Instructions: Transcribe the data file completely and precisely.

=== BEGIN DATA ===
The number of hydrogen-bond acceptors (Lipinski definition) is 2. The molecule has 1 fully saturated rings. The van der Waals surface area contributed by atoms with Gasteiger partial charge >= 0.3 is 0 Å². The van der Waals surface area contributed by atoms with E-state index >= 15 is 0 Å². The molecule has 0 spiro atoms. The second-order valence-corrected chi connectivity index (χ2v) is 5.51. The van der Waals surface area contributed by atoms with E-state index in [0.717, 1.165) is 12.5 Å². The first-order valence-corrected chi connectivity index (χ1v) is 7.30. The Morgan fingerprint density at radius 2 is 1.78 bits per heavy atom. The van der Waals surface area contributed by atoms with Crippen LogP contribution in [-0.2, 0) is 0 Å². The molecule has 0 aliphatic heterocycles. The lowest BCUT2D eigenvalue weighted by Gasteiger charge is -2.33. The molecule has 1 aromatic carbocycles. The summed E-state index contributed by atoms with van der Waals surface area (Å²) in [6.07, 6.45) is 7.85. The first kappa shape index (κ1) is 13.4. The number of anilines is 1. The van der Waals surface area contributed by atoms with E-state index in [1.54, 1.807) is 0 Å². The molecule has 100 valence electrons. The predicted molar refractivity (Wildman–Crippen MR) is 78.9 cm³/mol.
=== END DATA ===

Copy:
The number of hydrogen-bond acceptors (Lipinski definition) is 2. The molecule has 1 fully saturated rings. The van der Waals surface area contributed by atoms with Gasteiger partial charge >= 0.3 is 0 Å². The van der Waals surface area contributed by atoms with E-state index >= 15 is 0 Å². The molecule has 0 spiro atoms. The second-order valence-corrected chi connectivity index (χ2v) is 5.51. The van der Waals surface area contributed by atoms with E-state index in [0.717, 1.165) is 12.5 Å². The first-order valence-corrected chi connectivity index (χ1v) is 7.30. The Morgan fingerprint density at radius 2 is 1.78 bits per heavy atom. The van der Waals surface area contributed by atoms with Crippen LogP contribution in [-0.2, 0) is 0 Å². The molecule has 0 aliphatic heterocycles. The lowest BCUT2D eigenvalue weighted by Gasteiger charge is -2.33. The molecule has 1 aromatic carbocycles. The summed E-state index contributed by atoms with van der Waals surface area (Å²) in [6.07, 6.45) is 7.85. The first kappa shape index (κ1) is 13.4. The number of anilines is 1. The van der Waals surface area contributed by atoms with E-state index in [1.54, 1.807) is 0 Å². The molecule has 100 valence electrons. The predicted molar refractivity (Wildman–Crippen MR) is 78.9 cm³/mol.